DW: I loved all of it! It got a little graphic, but that's just me. Everyone kept saying "the remake" but I lovingly refer to it as a "Rob-make." He went back and explored how it all took place and how it happened. After everything we've seen, you couldn't take the original and redo it. You just couldn't. We've come too far and have seen too much, we've explored too many avenues with violence. I think everybody is just looking for a way to ditch any remake, and justifiably so in most cases, but not this one.
(Scout Taylor-Compton, Rob Zombie and Dee Wallace on the set of Halloween - 2007)
I also love the girls. Scout Taylor-Compton and I have become very good friends - we do a lot of conventions together and we're going to be at Fangoria over the Halloween weekend in Vegas. We spent many nights on that set singing to the top of our lungs at 3 a.m. sitting on the doorstep. She's a great girl and extremely talented, as is Danielle Harris. I didn't get to really work with Danielle that much, but I know her from doing a lot of the conventions together - she's a very smart, very "with it" lady who knows who she is and what she wants. I'm blessed and always have been to work with young people who are extremely talented.

JA: What are your favorite performances you've seen on film?

DW: Sally Field in Norma Rae (1979)and in just about every role she's done. Also, Meryl Streep in The Bridges of Madison County (1995).

JA: What originally inspired you to go into acting?

DW: My mother was a wonderful actress in Kansas City, and I watched her one Easter give a thirty-minute reading called "The Crucifixion." I looked around and the place was packed, everyone was crying. I just thought, "wow, my mom moved all of these people." I'm sure I was an actor in one of my past lives because I came in dancing and acting, as did my daughter. She's just a chip off the old block. Maybe we were in vaudeville together.
JA: So it looks like your daughter is pursuing the same dream?

DW: Oh yeah, she's just finished a part in her fourth film. She's played a part in Sebastian (2011) and also stars in Henry John and the Little Bug (2009). She's on her way!

JA: What was your reaction to her interest in the same career?

DW: You know, Jason, I just want her to be happy. I want her to be fulfilled and give back to the world. You can give a lot back as an actor. I've given her advice before that her dad gave me - I remember when I got the reviews for The Howling and was so excited just saying,"oh my God, they love me!" He just looked at me and said, "honey, if you believe the good ones then you've got to believe the bad ones." I said to her, "you're the only one who will ever really know, so you have to judge yourself. You have to be true to the integrity of who you are." I really think that's the most important thing in life, in any profession that you go into - to meet your own integrity.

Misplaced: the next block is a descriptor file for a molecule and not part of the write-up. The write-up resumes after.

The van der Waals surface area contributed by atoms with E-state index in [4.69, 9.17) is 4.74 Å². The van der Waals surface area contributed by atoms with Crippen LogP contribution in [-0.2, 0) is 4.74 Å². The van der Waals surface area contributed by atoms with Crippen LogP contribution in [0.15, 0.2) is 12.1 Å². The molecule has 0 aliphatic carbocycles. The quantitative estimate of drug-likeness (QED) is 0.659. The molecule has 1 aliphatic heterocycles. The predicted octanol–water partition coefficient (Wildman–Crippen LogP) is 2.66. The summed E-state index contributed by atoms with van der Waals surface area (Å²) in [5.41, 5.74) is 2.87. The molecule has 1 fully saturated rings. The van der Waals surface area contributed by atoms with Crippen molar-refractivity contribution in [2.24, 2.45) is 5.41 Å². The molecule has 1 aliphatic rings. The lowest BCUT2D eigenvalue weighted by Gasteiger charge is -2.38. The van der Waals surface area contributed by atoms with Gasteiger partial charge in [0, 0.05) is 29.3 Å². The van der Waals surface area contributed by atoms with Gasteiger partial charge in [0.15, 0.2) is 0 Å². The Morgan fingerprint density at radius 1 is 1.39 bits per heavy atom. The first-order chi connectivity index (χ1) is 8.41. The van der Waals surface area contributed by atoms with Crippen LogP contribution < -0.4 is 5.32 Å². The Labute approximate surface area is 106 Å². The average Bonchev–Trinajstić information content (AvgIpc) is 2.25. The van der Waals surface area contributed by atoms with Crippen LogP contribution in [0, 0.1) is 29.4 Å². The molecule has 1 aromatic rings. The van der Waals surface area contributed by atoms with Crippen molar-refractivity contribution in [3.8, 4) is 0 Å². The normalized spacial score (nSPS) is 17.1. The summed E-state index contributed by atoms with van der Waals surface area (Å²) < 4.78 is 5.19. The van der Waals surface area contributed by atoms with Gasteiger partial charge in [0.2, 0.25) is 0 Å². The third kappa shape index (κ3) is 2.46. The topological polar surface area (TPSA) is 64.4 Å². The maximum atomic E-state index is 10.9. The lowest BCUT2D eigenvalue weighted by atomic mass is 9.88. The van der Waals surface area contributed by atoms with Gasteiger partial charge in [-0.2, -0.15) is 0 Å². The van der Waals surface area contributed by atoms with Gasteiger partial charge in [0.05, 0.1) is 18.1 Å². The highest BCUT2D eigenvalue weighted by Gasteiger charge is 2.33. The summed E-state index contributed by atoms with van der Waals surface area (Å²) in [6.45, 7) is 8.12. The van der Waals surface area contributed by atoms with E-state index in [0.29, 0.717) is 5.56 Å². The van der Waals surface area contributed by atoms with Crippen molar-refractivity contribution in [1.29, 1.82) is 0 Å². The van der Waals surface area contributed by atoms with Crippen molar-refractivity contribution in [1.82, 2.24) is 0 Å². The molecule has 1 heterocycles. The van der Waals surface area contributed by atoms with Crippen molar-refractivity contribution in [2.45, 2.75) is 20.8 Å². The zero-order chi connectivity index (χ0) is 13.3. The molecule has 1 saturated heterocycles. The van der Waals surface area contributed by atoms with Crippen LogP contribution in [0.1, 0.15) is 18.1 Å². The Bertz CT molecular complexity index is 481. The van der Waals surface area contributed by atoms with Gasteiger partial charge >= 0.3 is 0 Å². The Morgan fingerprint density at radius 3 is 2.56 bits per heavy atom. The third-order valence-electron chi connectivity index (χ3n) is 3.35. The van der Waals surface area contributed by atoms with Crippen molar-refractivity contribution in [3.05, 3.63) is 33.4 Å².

JA: If you had to sum up your life with just one word, what would it be?

DW: Blessed.

Follow Dee Wallace on Twitter at @Dee_Wallace
Visit Dee Wallace's official website HERE

"Tales from Transylvania: A Conversation with DRACULA UNTOLD Director Gary Shore" By Jason Anders

Gary Shore, an Irish filmmaker from Artane, Dublin, spent seven years of his life trying to break into the business as a director. Completely broke, on social welfare, and six months into having given up on his dream of making movies, Shore received a phone call that changed his life. Today, he has a feature film behind him with Universal Pictures and multiple movies in the making. He responded to an interview request by taking the time to meet up with me at a coffee shop in Hollywood. He bought me an iced cappuccino and spent the next ninety minutes telling his story, which will inspire anyone with big dreams to endure the hard times...  

Jason Anders: It's pretty cool that your origin point of directing feature films is in telling an origin story of an icon. How did Dracula Untold (2014) come to be your fist project? 

Gary Shore: It was a combination of hard work and luck, initially. I had a general meeting with Jeff Kirschenbaum, the executive on the project at Universal Pictures, around 2010. I was showing him my previous work, some short form commercials, and he really dug it. When we ended the meeting he said, "let's try and find something to work on together." Two weeks later there was a shakeup at Universal and Jeff ended up becoming Co-President of Production. One of the particular companies who had a project with Jeff was Michael De Luca Productions and they had the Dracula Untold project for several years - it came close to being made a couple of times, but they never could quite make it happen.
They said they were interested in the version I pitched. I was really surprised because I had this skepticism about Dracula, feeling that we'd seen enough films about him at this point. However, having said that, I was very interested in the backstory of Vlad the Impaler. A few years before that I had seen a documentary about him on the History Channel and I put it in the back of my mind as being a wonderful story to bring to the screen. The hook that got me interested and touched me about the script was the opportunity to tell a dark hero story. I'm really interested in the tragic hero. I love tracking the rise of characters like Darth Vader, Michael Corleone and Caesar in Planet of the Apes (1968). For any filmmaker who likes dark material it's great to try and tell that arc, but that on its own wasn't enough.